If you're older or more experienced than your boss, it can be tempting to feel resentful or even like you could be entitled to their job.
But that attitude is not only detrimental to your boss and the coworkers on your team, "it's detrimental to you," says leadership coach and former U.S. Navy SEAL Jocko Willink.
"Because when the team and the senior people on the team look at you and look at your attitude, they see that you have a negative attitude — now what are your chances of being promoted? What are your chances of being put in charge of another project when you didn't even have the maturity to be humble, to take a backseat and support the project that was being undertaken?"
No matter how much more experience you may have than your boss, put your ego in check and support them, Willink tells CNBC Make It: "Make sure that you've done everything in your power to educate that leader, to help them make good decisions, to guide them in the right direction."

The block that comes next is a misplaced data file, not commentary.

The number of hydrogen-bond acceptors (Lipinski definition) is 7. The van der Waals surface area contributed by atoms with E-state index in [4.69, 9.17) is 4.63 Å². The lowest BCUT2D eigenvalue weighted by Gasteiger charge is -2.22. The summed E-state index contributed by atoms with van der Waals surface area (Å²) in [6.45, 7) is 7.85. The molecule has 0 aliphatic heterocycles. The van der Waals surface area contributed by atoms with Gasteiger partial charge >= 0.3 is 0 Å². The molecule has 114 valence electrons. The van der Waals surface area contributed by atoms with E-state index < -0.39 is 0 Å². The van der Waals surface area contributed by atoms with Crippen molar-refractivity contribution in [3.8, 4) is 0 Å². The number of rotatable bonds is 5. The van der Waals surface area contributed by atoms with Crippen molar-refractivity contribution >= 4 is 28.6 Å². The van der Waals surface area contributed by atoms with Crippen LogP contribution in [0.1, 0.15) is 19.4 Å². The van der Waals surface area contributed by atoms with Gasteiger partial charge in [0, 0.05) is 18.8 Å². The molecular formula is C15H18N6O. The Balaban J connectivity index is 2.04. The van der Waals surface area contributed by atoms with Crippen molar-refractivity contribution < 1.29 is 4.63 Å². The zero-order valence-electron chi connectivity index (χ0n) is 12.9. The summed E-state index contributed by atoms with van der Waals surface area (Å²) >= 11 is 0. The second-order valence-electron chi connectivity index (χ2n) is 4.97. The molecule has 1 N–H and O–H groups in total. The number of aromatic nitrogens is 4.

At the end of the day, "you want to make that leader look good," Willink continues, because "when your team wins, you're going to win."
Plus, choosing to be a team player and support your boss can actually hone your leadership skills so that you'll be ready when it's your turn.
"One of the key components of being a leader is knowing how to follow," says Willink, adding: If you "can't take a second seat to anybody else on the team, what that tells me is you are immature and you're not ready to lead in the first place."
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